Cars passed, vans passed, busses passed lorries passed with very little acknowledgement, let alone a lift. My spirits flagged after a while so I reached for the comedy hitching method that I have seen used by others. It amused me and cheered me no end. The method involves giving a running commentary of all the vehicles that pass with suggestions and greetings for their occupants and reasons that they might want to give me a lift, be nice, smile, wave, tell cars traveling in the other direction how futile your efforts are and how busy every one taking my route and that someone will be along real soon. It probably looks a bit crazy, but it was great fun and got several waves and a cheer from a car packed with locals.

A big fat silver Mercedez Benz came round the corner. “Cars like that never stop” I told myself “ Posh folk don’t want grubby hikers spoiling their upholstery” and it’s usually true. Not this time, a smart business man welcomed me into his air conditioned motor with white leather seats and was rather pleased of the company. He did the journey to Barcelona twice a week and was happy to drop me at a metro station in the city. From Portugal, he had originally visited Andorra to work as a hotel receptionist six years ago and was now area manager for a smart hotel chain.

I arrived early evening and caught up with Donna, she knew that I was on my way but had no idea when I was to arrive. She invited me to stay and I caught the metro over. Quick change and right back out for an evening with friends. We drank at a rooftop bar and enjoyed the sights and sounds of the amazing city, it was almost as if I had never left. Just after midnight tiredness overwhelmed me and I headed back to the apartment to sleep.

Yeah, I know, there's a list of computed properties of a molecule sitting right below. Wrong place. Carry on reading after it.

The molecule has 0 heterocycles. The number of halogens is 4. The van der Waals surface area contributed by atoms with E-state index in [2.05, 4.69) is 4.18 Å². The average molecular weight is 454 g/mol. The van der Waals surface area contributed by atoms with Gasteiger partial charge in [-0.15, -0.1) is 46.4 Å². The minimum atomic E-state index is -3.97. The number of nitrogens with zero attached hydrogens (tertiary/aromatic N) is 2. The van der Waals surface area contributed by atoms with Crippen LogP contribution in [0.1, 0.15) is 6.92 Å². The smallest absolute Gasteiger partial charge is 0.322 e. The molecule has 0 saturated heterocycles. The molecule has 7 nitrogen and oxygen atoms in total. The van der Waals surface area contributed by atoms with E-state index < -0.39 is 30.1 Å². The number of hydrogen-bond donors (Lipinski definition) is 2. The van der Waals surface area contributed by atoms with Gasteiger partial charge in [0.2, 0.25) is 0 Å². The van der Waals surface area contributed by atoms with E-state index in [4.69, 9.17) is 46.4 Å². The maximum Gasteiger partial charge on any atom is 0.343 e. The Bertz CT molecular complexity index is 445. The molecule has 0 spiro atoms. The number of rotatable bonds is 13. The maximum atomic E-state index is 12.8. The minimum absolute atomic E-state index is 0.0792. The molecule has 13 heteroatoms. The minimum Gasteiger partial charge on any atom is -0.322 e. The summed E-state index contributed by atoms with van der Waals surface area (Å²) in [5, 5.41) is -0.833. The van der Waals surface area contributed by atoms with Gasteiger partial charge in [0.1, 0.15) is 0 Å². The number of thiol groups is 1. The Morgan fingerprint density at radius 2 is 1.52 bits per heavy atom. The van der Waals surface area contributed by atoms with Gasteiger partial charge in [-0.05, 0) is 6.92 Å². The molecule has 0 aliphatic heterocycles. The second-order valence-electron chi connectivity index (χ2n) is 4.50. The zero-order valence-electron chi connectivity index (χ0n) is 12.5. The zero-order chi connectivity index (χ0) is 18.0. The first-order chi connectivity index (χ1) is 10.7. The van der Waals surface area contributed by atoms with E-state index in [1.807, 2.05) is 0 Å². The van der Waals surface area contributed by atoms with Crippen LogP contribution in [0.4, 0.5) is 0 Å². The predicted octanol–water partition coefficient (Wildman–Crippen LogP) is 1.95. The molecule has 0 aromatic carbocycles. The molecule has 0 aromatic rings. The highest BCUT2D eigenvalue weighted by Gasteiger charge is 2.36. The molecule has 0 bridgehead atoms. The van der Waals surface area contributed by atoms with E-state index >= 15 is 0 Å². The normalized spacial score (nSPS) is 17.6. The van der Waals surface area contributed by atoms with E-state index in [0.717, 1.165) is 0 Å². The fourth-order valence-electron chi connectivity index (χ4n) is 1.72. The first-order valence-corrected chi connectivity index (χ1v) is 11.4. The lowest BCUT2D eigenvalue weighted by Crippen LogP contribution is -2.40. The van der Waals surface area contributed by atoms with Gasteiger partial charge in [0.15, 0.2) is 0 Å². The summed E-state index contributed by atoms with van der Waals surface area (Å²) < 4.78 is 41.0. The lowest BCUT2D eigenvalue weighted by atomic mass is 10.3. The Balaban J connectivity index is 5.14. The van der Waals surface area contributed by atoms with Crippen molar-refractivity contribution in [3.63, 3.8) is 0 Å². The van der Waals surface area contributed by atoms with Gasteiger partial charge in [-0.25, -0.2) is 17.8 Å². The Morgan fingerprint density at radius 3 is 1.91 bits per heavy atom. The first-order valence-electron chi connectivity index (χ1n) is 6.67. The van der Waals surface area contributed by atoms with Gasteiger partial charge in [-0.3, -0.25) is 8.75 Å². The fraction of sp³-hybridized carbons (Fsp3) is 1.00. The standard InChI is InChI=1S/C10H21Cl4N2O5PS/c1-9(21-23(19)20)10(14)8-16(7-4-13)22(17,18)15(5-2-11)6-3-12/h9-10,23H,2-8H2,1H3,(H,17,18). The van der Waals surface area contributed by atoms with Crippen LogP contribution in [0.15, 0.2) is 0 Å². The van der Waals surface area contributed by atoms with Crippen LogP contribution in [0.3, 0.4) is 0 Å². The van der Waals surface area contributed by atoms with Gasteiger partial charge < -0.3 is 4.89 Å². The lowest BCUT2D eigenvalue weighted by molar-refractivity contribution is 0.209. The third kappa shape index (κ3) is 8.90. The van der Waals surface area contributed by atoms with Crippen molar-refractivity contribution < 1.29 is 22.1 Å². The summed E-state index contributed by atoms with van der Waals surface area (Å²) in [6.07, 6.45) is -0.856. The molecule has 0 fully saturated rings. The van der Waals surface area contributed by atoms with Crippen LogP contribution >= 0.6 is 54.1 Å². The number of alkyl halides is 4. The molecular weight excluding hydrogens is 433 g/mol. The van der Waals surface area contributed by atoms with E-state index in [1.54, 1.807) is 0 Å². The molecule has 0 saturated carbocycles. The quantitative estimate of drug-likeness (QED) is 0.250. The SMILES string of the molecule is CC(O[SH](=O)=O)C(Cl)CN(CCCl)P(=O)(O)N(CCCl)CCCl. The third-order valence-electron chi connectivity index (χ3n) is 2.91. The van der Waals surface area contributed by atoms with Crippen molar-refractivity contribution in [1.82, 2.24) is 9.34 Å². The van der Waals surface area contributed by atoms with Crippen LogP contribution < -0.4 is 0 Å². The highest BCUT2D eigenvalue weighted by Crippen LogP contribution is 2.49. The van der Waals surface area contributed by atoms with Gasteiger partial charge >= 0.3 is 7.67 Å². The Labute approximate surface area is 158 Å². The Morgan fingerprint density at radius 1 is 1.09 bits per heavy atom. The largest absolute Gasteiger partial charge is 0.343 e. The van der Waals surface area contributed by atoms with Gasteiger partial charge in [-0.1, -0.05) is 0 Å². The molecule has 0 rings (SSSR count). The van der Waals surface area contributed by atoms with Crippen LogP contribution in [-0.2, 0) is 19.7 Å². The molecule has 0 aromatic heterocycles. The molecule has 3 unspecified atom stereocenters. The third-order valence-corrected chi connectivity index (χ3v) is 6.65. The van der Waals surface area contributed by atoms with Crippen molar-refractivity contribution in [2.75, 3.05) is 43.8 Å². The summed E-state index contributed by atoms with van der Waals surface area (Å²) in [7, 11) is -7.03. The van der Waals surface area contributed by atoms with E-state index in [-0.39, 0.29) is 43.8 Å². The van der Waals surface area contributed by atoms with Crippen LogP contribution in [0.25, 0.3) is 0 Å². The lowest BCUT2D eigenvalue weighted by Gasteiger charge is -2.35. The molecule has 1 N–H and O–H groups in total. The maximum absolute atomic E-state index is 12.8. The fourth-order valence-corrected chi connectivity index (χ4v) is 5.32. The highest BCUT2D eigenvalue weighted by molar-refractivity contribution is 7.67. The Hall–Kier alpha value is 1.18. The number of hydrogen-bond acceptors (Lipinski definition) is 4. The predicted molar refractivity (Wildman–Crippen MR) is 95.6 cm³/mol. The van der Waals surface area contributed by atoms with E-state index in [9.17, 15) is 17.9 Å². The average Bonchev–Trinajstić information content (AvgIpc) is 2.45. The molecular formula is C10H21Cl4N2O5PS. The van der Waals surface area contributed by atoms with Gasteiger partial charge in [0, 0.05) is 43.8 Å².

I surfaced at noon, we had coffee and headed out like tourists, a roman theme street market, newly furbished museum, old cobbled streets with interesting shops and characters. A brief siesta, wonderful picnic dinner by the magic fountain and off to the bus station again.

Overnight to Madrid, arriving at nine something in the morning. A quick metro ride to the other bus station for a morning coach to Sevilla. I slept for most of the time on both legs of the journey, arrived just after four and found a hostel for the night. Not wanting to miss out I hit the streets until the light faded before grabbing a couple of beers and a bite to eat. What I saw was beautiful, intriguing and well worth a longer visit, I will return.

Had I not arrived on Sunday afternoon during siesta, I would have known to be at the bus station for the next stage of my journey at 7.30 am, I arrived after a leisurely, inclusive, breakfast in the hostel much later than that only to discover that the next direct bus to Faro with space was at midnight. I eventually headed to Huelva on a local bus, closer to Portugal but still a while away. Another two busses took me to the spanish border where a tiny ferry, just big enough for four cars crossed the estuary to Portugal on the other side.

A helpful kiosk attendant informed me that there was over a two hour wait for the next bus to Faro. I could get a train in an hour and a half, but I figured that it would be expensive so I decided to give hitching another go. I had just gained an hour and had till about nine thirty that evening to reach my destination before my friends. It was two in the afternoon.